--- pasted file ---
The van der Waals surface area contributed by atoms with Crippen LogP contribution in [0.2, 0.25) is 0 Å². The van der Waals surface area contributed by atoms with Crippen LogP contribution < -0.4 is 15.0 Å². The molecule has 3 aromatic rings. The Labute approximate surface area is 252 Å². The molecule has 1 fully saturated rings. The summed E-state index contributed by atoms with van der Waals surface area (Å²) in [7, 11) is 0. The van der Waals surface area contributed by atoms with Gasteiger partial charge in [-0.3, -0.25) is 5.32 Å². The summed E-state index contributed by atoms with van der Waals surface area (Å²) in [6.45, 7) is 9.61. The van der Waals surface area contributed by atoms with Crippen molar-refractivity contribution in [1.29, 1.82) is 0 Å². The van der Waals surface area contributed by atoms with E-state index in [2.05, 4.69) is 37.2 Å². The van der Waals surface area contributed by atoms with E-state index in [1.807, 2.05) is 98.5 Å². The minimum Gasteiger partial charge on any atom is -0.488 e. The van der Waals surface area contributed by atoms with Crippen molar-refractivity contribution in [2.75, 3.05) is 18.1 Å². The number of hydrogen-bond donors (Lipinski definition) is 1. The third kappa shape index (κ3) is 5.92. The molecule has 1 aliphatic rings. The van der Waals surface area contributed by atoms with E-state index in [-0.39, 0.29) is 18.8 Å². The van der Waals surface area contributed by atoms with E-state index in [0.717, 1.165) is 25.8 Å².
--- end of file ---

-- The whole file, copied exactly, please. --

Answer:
The van der Waals surface area contributed by atoms with Crippen LogP contribution in [0.2, 0.25) is 0 Å². The van der Waals surface area contributed by atoms with Crippen LogP contribution < -0.4 is 15.0 Å². The molecule has 3 aromatic rings. The Labute approximate surface area is 252 Å². The molecule has 1 fully saturated rings. The summed E-state index contributed by atoms with van der Waals surface area (Å²) in [7, 11) is 0. The van der Waals surface area contributed by atoms with Gasteiger partial charge in [-0.3, -0.25) is 5.32 Å². The summed E-state index contributed by atoms with van der Waals surface area (Å²) in [6.45, 7) is 9.61. The van der Waals surface area contributed by atoms with Crippen molar-refractivity contribution in [1.29, 1.82) is 0 Å². The van der Waals surface area contributed by atoms with E-state index in [2.05, 4.69) is 37.2 Å². The van der Waals surface area contributed by atoms with E-state index in [1.807, 2.05) is 98.5 Å². The minimum Gasteiger partial charge on any atom is -0.488 e. The van der Waals surface area contributed by atoms with Crippen molar-refractivity contribution in [2.75, 3.05) is 18.1 Å². The number of hydrogen-bond donors (Lipinski definition) is 1. The third kappa shape index (κ3) is 5.92. The molecule has 1 aliphatic rings. The van der Waals surface area contributed by atoms with E-state index in [-0.39, 0.29) is 18.8 Å². The van der Waals surface area contributed by atoms with E-state index in [0.717, 1.165) is 25.8 Å².